An insecure self help guru is blackmailed into helping the newest super villain in town when he kidnaps the guru's girl friend.


Adam Bernström Samurai Asked on March 25, 2013 in Public.
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4 Review(s)

This is a tough one… I can see the potential but I find it difficult to phrase it.

“Helping” to do what? Although it may be as generic as ‘taking control of the city’, it would be good to state it as we can visualise it better. The better option would obviously be to state the villain’s flaw, which he needs to overcome in order to succeed in his evil plan.

Because the structure of this logline is turned on its head, we don’t really see what the guru’s own goal is. I would always first try structuring the logline like this:

“When his girlfriend is kidnapped by the newest super villain to enlist his services, an insecure self help guru must … ”

We want to know what he will try to do to WIN from the villain.

“the newest super villain in town” is also fairly generic. What does he look like? What is his super villainous strength?

Karel Segers Samurai Reviewed on March 26, 2013.
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I agree with Karel here, we need to know what it is he is going to be doing and how he could potentially get himself out of the situation. What we have here is like a build up to the inciting incident but we need to also know the process of the lead character’s journey.

Kriss Tolliday Default Reviewed on March 26, 2013.
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I want to reinforce Karel’s bullseye comments.

– “insecure self-help guru” feels too easy — just slightly less so than “an introverted self-help guru.” It lives in the realm of “pacifist soldier” and “priest with a crisis of faith.” These simply flip over the protag’s strength to a weakness. It can work, sure, but first impressions count against it.

How does the guru’s insecurity exhibit? Alcohol? “A whiskey-soaked self-help guru is blackmailed…” Women? “An oversexed self-help guru is blackmailed…” (or maybe “A skirt-chasing self-help guru…”) That kind of thing. Focus on how your protag manifests his insecurity and let the reader follow the thought to its logical conclusion. The juxtaposition naturally leads the reader to weigh “oversexed” in one hand and “self-help guru” in the other and infer the protag’s inner motivation.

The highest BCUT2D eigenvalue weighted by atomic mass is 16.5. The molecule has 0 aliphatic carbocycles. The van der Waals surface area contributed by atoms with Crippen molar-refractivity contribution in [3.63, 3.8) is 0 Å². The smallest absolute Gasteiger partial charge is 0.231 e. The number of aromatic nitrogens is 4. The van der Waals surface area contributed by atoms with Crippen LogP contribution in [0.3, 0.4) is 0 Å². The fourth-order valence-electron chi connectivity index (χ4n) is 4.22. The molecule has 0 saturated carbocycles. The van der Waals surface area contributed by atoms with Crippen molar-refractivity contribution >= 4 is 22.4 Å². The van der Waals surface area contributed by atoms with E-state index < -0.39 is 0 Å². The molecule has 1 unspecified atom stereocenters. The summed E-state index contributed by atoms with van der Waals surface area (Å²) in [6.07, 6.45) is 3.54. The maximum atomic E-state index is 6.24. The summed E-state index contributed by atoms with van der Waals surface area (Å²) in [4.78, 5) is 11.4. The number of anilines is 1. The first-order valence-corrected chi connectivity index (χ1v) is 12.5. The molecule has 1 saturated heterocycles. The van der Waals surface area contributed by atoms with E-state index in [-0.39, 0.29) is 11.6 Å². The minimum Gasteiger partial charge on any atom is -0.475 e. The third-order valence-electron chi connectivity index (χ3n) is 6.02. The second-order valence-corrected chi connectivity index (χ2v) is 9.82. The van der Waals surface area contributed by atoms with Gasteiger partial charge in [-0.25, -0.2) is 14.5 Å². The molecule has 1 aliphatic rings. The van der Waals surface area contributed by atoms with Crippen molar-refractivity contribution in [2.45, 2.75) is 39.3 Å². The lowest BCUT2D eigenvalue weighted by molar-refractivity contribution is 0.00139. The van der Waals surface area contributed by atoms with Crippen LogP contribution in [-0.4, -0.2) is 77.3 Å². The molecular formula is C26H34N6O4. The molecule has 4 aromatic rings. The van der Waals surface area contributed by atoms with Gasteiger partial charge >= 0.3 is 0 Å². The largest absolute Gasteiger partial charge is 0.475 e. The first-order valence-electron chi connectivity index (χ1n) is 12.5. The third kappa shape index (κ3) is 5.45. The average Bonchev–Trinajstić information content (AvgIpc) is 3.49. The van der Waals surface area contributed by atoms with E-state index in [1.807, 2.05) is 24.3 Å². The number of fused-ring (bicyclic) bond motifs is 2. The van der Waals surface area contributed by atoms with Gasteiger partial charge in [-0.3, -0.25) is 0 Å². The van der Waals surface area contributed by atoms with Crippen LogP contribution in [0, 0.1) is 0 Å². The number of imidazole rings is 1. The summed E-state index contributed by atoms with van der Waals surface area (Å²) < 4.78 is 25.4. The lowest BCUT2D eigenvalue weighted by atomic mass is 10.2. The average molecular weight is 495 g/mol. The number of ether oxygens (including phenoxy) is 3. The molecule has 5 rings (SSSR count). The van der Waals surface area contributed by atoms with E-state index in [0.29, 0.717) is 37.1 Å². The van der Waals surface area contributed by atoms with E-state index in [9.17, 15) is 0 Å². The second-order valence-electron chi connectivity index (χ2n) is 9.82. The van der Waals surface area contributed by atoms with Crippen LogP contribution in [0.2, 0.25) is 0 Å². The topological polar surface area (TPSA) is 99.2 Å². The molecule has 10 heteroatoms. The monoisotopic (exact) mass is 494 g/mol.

– As Karel points out, the LL flow is backward. That’s due to several problems: the passive sentence construction, and the black hole where the protag goal should be (“helping”). Let’s rearrange things back to basic SVO (subject-verb-object) and see what we’ve got to work with:

“A super villain recruits an insecure self-help guru by kidnapping his girlfriend.”

That’s pretty much all the original LL tells us. With the sentence now active, we can see how it emphasizes the antag’s motivation at the expense of the protag’s. Effectively, your logline’s main character is the super villain!

So, we need to switch the balance, refocus on the guru. For that we need to define what manner of help he’s forced to give.

“To save his kidnapped girlfriend, a self-help guru must lead a rising super villain to an ancient artifact holding the power to enslave mankind.”

Hey, I like the nuances in my superficial, off-the-cuff example. The irony of a self-help guru — somebody who teaches others to empower themselves, somebody who helps free others from their limitations — sharing responsibility for ultimately enslaving them all.

As soon as you define “helping” — i.e. the story spine — the logline comes alive.


Default Reviewed on March 27, 2013.
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Thank you all. I have written a couple more versions that I was waiting to post until I got feedback on this, second version. The first version of the logline is further down. There it has the correct title, which is “Booster”. I didn’t see that it said “Boosts” here until it was too late. The dangers of posting from a mobile phone with autocorrect.

I hadn’t thought about what the villain’s powers would be until Karel asked. For now I think it will be an ability to shoot energy beams and create force fields.

I think I will tinker a bit more with the other versions of the logline before I post those.

I came up with a self help guru who lacks confidence in his own abilities, thinking it would follow Blake Snyder’s idea that there should be irony in the description of what the protagonist is and does. The whole thing with the villain came later.

I was thinking that he’s having problems as people keep taking his advice the wrong way, very few comes to his lectures, he hardly sells any books, his agent leaves him to become a screenwriter in Hollywood and the girlfriend is quite unappreciative in the beginning. The only person who listens and thinks his advice is good is the villain who is there in his secret identity persona.

I’m a bit torn about what the villain wants too. From taking over the world – sparking some obligatory “Pinky and the Brain” references – to just doing some thing that will gain him a seat on the council of super villains. He’s not very good at being a super villain either. Apologizing for everything and has an overbearing mother who calls and nags at him at the most inconvenient moments.

Adam Bernström Samurai Reviewed on March 27, 2013.
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